Purpose, CEOs and good buys

Appearing in In The Black magazine, October 2017


Dear CEO

By Thinkers50 Group (Compiled by Stuart Crainer and Des Dearlove)

Bloomsbury, $30, 240 pages ISBN 9781472950680

Dear CEOOne might often wonder why anyone would want to take on the difficult, demanding role of CEO of a major company. The good news is that the fifty essays presented here, as letters from key thinkers in management and leadership, offer both philosophical guidance and practical advice.

Julian Birkinshaw and Jonas Ridderstråle see ‘analysis paralysis’ as a central obstacle, and they underline the point that the CEO job is about making decisions and seeing them through. In a similar vein, Sangeet Paul Choudary argues that digital transformation requires the restructuring of business models from resource-driven to user-centric. It will require new metrics as well as changes to governance structures. But it is coming, ready or not.

Human resources has emerged as a key issue for CEOs. Christie Arscott and Lauren Noël look at how companies can attract, retain and advance women, especially millennial women. Early targeting and tailored training are crucial, but the right mindset is also needed.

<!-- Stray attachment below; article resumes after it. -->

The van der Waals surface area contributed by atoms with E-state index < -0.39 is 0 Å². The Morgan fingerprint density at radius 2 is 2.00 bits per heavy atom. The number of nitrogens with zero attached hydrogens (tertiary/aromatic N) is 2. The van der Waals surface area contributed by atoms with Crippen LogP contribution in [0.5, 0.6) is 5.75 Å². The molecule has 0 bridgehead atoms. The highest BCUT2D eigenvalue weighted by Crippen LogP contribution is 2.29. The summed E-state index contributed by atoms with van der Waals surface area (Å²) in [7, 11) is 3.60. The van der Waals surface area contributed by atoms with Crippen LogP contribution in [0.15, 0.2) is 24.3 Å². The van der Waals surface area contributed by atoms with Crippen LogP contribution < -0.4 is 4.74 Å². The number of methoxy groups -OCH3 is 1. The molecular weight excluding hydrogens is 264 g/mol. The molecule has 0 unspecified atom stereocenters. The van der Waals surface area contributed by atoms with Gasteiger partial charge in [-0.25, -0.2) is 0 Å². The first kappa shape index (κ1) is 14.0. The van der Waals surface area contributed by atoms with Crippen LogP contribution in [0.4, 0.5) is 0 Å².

Tom Peters agrees that investment in people is essential. Go for the best people, he says, and go for the best in yourself as well.

Indeed, if there is an overarching theme in this collection it is about self-knowledge. It is easy to think, once you are in the big chair, that you know everything. Wrong, say several contributors. Listen to those around you, especially those with different backgrounds and perspectives. You’ve just started to learn.


Psyched Up

By Daniel McGinn

Portfolio, $30, 281 pages, ISBN 9780241310526

In terms of fear, many people rate public speaking in the same category as falling from a great height. Understandable but unnecessary, says McGinn, who has a wealth of tips on overcoming anxiety, especially in the business context. He looks at the pre-performance rituals of athletes and entertainers, uncovering a variety of techniques from the coach’s speech to support from colleagues. He acknowledges that some ‘centring’ rituals do not seem to have much logic but he notes that confidence is a feeling more than an intellectual process.